The Delightful Land

Revelation 21 New International Version

The New Jerusalem, the Bride of the Lamb

One of the seven angels who had the seven bowls full of the seven last plagues came and said to me, “Come, I will show you the bride, the wife of the Lamb.” 10 And he carried me away in the Spirit to a mountain great and high, and showed me the Holy City, Jerusalem, coming down out of heaven from God. 11 It shone with the glory of God, and its brilliance was like that of a very precious jewel, like a jasper, clear as crystal. 12 It had a great, high wall with twelve gates, and with twelve angels at the gates. On the gates were written the names of the twelve tribes of Israel. 13 There were three gates on the east, three on the north, three on the south and three on the west. 14 The wall of the city had twelve foundations, and on them were the names of the twelve apostles of the Lamb.

15 The angel who talked with me had a measuring rod of gold to measure the city, its gates and its walls. 16 The city was laid out like a square, as long as it was wide. He measured the city with the rod and found it to be 12,000 stadia[c] in length, and as wide and high as it is long. 17 The angel measured the wall using human measurement, and it was 144 cubits[d] thick.[e] 18 The wall was made of jasper, and the city of pure gold, as pure as glass. 19 The foundations of the city walls were decorated with every kind of precious stone. The first foundation was jasper, the second sapphire, the third agate, the fourth emerald, 20 the fifth onyx, the sixth ruby, the seventh chrysolite, the eighth beryl, the ninth topaz, the tenth turquoise, the eleventh jacinth, and the twelfth amethyst.[f] 21 The twelve gates were twelve pearls, each gate made of a single pearl. The great street of the city was of gold, as pure as transparent glass.

22 I did not see a temple in the city, because the Lord God Almighty and the Lamb are its temple. 23 The city does not need the sun or the moon to shine on it, for the glory of God gives it light, and the Lamb is its lamp. 24 The nations will walk by its light, and the kings of the earth will bring their splendor into it. 25 On no day will its gates ever be shut, for there will be no night there. 26 The glory and honor of the nations will be brought into it. 27 Nothing impure will ever enter it, nor will anyone who does what is shameful or deceitful, but only those whose names are written in the Lamb’s book of life.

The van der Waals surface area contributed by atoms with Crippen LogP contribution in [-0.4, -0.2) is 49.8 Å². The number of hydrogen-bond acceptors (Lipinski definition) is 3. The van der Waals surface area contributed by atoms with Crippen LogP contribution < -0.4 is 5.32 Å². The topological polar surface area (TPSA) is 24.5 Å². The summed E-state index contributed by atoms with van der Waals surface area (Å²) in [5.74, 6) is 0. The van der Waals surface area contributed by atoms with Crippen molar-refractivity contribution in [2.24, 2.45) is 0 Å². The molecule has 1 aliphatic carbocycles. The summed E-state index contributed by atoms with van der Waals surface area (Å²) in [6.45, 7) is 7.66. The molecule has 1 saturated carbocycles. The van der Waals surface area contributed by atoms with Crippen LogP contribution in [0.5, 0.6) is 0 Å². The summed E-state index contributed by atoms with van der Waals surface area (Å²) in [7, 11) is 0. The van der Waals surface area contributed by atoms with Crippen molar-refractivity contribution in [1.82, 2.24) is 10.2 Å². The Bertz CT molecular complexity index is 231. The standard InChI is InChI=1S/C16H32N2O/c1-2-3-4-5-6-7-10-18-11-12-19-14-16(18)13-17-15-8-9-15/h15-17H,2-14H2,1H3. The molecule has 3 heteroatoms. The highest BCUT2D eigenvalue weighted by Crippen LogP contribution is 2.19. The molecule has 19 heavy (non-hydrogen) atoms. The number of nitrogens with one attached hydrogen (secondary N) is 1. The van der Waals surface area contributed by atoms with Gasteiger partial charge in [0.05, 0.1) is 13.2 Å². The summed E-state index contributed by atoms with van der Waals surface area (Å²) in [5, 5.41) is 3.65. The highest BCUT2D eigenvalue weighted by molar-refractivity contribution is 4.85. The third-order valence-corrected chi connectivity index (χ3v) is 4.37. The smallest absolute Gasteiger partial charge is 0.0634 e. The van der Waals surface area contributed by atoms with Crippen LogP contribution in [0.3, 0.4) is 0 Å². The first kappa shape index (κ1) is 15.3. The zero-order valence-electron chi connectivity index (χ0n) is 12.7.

There is a land of pure delight,
where saints immortal reign,
infinite day excludes the night,
and pleasures banish pain.

There everlasting spring abides,
and never-withering flowers:
death, like a narrow sea, divides
this heavenly land from ours.

Sweet fields beyond the swelling flood
stand dressed in living green:
so to the Jews old Canaan stood,
while Jordan rolled between.

But timorous mortals start and shrink
to cross this narrow sea;
and linger, shivering on the brink,
and fear to launch away.

O could we make our doubts remove,
those gloomy thoughts that rise,
and see the Canaan that we love
with unbeclouded eyes!

Could we but climb where Moses stood,
and view the landscape o’er,
not Jordan’s stream, nor death’s cold flood,
should fright us from the shore.

A Slightly diferrent arrangement to the traditional hymn

Joseph H. Gilmore

Psalm 16 New International Version – UK

Psalm 16

miktam[a] of David.

Keep me safe, my God,
    for in you I take refuge.

I say to the Lord, ‘You are my Lord;
    apart from you I have no good thing.’
I say of the holy people who are in the land,
    ‘They are the noble ones in whom is all my delight.’
Those who run after other gods will suffer more and more.
    I will not pour out libations of blood to such gods
    or take up their names on my lips.

Lord, you alone are my portion and my cup;
    you make my lot secure.
The boundary lines have fallen for me in pleasant places;
    surely I have a delightful inheritance.
I will praise the Lord, who counsels me;
    even at night my heart instructs me.
I keep my eyes always on the Lord.
    With him at my right hand, I shall not be shaken.

Therefore my heart is glad and my tongue rejoices;
    my body also will rest secure,
10 because you will not abandon me to the realm of the dead,
    nor will you let your faithful[b] one see decay.
11 You make known to me the path of life;
    you will fill me with joy in your presence,
    with eternal pleasures at your right hand.

He leadeth me: O blessed thought!
O words with heavenly comfort fraught!
Whate’er I do, where’er I be,
Still ’tis God’s hand that leadeth me.

“He Leadeth Me” by American Joseph Gilmore (1834-1918) was birthed out of a particular struggle in American history. This hymn was composed in 1862 during the Civil War, a time of upheaval and insecurity. The author was preaching at First Baptist Church in Philadelphia soon after his ordination.